Thursday, November 11, 2010

Year in Review: 1971

1971 is one of my favorite movie years for many reasons – one is that any of the top 3 films could easily be the number one film of the year, it really is that close. But there is a lot of great work throughout this year.

10. The Hospital (Arthur Hiller)
The Hospital is a very strange film indeed. It starts out as a farce, with George C. Scott as the Chief of Staff of a hospital where his staff start dying because of the incompetence of the other staff, and the only person who seems to take their job seriously is the woman who has to collect all the insurance information from the patients. Scott hardly cares – he’s left his wife, hates his son, and is planning on committing suicide as soon as he sobers up enough to actually go through with it. The film starts out at such a madcap pace, you wonder how it can possibly sustain it – and of course it doesn’t. Halfway through the film Diana Rigg shows up – an eccentric younger woman who is there with her father, but she wants to check him out so they can return to the desert. The sequence that makes the film so good is the long, dark, lonely night the two of them spend together, telling each other their stories which contains some of Paddy Chayevsky’s best writing. Yes, the film is admittedly uneven, and the ending, although kind of inspired and unexpected, doesn’t quite work, but The Hospital is a daring little film and one of the more interesting ones of this year.

9. Little Murders (Alan Arkin)
Little Murders is a pretty much forgotten film – I would never have even heard of it if Roger Ebert had not featured it on his website as an “Overlooked DVD of the Week”. It is a sad, tragic, violent little film about people driven to insanity simply because they live in New York. Elliot Gould gives one of his best performances as a photographer who gets beat up a lot. He meets and marries Marcia Rodd, the woman who saves him from muggers, and is introduced to her eccentric family. The film is a satire, but a dark one – one that never really lets loose, but remains contained, trapping its characters, and by extension the audience, in its insular, violent little world. Eventually, the film will erupt into violence, but most of its movie is low key mayhem. The acting is inspired – not just by the leads but by the entire cast, including Donald Sutherland’s hilarious cameo as a new age preacher, and Arkin’s own cameo as a cop. Little Murders is a one of a kind film – entirely self contained, and sad, tragic and hilarious.

8. Dirty Harry (Don Siegal)
Dirty Harry was heavily criticized when it came out as being a fascist film. Led by Pauline Kael, many critics deplored what the film stood for – essentially that it is a film that glamorized a violent, perhaps even sociopathic cop, who tortures criminals to get a confession, all wrapped up in a thriller package to satisfy the public’s bloodlust. I’m not really going to argue against that (she did kind of have a point), but I will say that I love Dirty Harry just the same. It is one of Clint Eastwood’s most iconic roles – and set the standard for cop movies (and later TV shows, especially something like The Shield) for decades to come. The film reflects a certain attitude in America – that the Bill of Rights is used by the most sick, twisted individuals to get away with anything and people are tired of it. That’s why we admire Dirty Harry – even if he is a violent sociopath – because on a certain level we agree with him. This is intense, gritty filmmaking, exciting as a thriller, and thought provoking as a film about violence.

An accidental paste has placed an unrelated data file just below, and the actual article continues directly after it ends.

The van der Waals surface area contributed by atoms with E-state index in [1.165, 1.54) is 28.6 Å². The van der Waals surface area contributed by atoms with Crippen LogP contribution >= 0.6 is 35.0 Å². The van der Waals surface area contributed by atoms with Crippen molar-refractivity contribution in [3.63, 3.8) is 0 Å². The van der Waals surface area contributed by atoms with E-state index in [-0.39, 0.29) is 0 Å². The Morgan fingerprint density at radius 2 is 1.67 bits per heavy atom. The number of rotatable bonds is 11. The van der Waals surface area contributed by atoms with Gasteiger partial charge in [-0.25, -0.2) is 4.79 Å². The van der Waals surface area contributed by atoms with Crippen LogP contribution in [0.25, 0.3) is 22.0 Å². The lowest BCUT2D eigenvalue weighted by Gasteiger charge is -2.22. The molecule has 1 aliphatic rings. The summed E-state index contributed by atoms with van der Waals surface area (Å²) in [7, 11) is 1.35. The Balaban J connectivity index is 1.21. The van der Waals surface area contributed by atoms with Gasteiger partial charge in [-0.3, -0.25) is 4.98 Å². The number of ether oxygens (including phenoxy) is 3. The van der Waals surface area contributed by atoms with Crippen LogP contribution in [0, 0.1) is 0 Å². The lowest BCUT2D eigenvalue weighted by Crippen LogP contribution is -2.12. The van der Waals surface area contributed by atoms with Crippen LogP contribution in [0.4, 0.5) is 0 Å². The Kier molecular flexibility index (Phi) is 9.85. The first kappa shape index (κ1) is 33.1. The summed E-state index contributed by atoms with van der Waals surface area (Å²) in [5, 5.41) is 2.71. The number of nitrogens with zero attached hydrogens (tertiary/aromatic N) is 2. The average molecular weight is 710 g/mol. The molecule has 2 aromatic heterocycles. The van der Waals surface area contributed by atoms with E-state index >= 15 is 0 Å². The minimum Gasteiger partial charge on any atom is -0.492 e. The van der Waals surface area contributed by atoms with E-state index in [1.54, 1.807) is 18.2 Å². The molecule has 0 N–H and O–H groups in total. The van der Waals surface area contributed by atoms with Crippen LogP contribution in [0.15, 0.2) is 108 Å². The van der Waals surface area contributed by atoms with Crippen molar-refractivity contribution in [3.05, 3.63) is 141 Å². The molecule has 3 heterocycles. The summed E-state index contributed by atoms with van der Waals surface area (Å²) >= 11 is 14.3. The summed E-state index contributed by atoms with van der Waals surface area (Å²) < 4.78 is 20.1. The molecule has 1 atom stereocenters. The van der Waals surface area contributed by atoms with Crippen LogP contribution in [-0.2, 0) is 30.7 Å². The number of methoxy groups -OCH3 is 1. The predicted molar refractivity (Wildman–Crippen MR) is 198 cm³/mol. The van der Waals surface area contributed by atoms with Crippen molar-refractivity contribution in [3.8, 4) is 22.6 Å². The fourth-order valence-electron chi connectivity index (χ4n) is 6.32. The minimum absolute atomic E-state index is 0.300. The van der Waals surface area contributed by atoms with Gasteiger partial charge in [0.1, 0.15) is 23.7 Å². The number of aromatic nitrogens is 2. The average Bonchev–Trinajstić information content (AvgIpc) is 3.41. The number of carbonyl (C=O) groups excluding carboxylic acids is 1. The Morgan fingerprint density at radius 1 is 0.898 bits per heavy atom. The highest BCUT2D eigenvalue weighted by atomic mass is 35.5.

7. Klute (Alan J. Pakula)
Klute is a thriller, but what I admire about it isn’t so much of the thriller elements, but the performance and the character that Jane Fonda plays. In fact, I’m not sure I could outline the plot in any detail, but I will never forget her performance. It is tough, cynical, intelligent performance where Fonda plays Bree, a prostitute who is being targeted by some sort of madman. Donald Sutherland plays the cop who is trying to solve the case. Fonda’s Bree does not have a heart of gold, and she is not really portrayed as a victim either – she is, in fact, very proud of the work she does meeting the needs of her clients. The relationship between Fonda and Sutherland, who plays a square, suburban cop, out of his depth, and yet caring towards her, is what makes the film as good as it is. Sure, the thriller elements are there, but it is Sutherland, and especially Fonda that make Klute a classic.

6. Carnal Knowledge (Mike Nichols)
Mike Nichols’ Carnal Knowledge is about two men who find that the real women in their lives cannot match the fantasy women who exist only in their heads. I think many men, and women for that matter, go through this early in their life – they have an idealized version of the opposite sex in their heads, and when the person that they’re with turns out to be, well human, they are disappointed. The tragedy of the movie is that unlike many people, the two men at the center of this movie never outgrow this. They continue trying to find the woman they have in their head. Jack Nicholson gives one of his great performances here as one of the men – the smoother of the two, who can talk women into anything. His scenes with Ann-Margaret, which at times verges on downright cruelty on his part, are the best in the film. He ends up impotent, trying in vein with a prostitute (Rita Moreno). Art Garfunkel is not quite up to his level – how could he be – but he is quite good as well, and a man who deludes himself well into middle age (when he starts dating a 17 year old, and says “in many ways, she’s older than me”, he’s not wrong, but that’s only because he still acts like a teenager). Candice Bergen gives the other fine performance in the film – of Garnfunkel’s first wife, who finally has enough of him. Carnal Knowledge is a painful film, but that pain comes from a place that is all too real.